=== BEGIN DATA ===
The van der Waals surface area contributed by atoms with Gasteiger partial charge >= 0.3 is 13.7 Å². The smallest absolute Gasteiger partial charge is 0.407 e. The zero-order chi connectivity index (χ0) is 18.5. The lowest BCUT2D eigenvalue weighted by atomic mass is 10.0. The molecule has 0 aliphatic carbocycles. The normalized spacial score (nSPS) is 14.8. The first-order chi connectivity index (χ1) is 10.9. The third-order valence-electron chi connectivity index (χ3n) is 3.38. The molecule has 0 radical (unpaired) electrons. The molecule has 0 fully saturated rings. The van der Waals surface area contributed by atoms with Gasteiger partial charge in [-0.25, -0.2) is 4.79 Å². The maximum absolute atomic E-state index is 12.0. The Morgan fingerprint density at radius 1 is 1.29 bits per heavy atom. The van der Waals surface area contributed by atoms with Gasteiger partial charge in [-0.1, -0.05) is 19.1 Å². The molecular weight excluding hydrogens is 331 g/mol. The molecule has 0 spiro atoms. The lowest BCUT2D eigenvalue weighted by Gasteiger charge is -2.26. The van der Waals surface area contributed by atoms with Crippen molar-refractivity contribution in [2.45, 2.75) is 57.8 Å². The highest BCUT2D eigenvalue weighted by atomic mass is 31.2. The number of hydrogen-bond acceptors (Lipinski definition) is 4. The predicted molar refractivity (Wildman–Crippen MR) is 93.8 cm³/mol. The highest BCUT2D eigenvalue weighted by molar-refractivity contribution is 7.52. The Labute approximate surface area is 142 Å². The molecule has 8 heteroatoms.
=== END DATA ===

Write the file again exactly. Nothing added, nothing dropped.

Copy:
The van der Waals surface area contributed by atoms with Gasteiger partial charge >= 0.3 is 13.7 Å². The smallest absolute Gasteiger partial charge is 0.407 e. The zero-order chi connectivity index (χ0) is 18.5. The lowest BCUT2D eigenvalue weighted by atomic mass is 10.0. The molecule has 0 aliphatic carbocycles. The normalized spacial score (nSPS) is 14.8. The first-order chi connectivity index (χ1) is 10.9. The third-order valence-electron chi connectivity index (χ3n) is 3.38. The molecule has 0 radical (unpaired) electrons. The molecule has 0 fully saturated rings. The van der Waals surface area contributed by atoms with Gasteiger partial charge in [-0.25, -0.2) is 4.79 Å². The maximum absolute atomic E-state index is 12.0. The Morgan fingerprint density at radius 1 is 1.29 bits per heavy atom. The van der Waals surface area contributed by atoms with Gasteiger partial charge in [-0.1, -0.05) is 19.1 Å². The molecular weight excluding hydrogens is 331 g/mol. The molecule has 0 spiro atoms. The lowest BCUT2D eigenvalue weighted by Gasteiger charge is -2.26. The van der Waals surface area contributed by atoms with Crippen molar-refractivity contribution in [2.45, 2.75) is 57.8 Å². The highest BCUT2D eigenvalue weighted by atomic mass is 31.2. The number of hydrogen-bond acceptors (Lipinski definition) is 4. The predicted molar refractivity (Wildman–Crippen MR) is 93.8 cm³/mol. The highest BCUT2D eigenvalue weighted by molar-refractivity contribution is 7.52. The Labute approximate surface area is 142 Å². The molecule has 8 heteroatoms.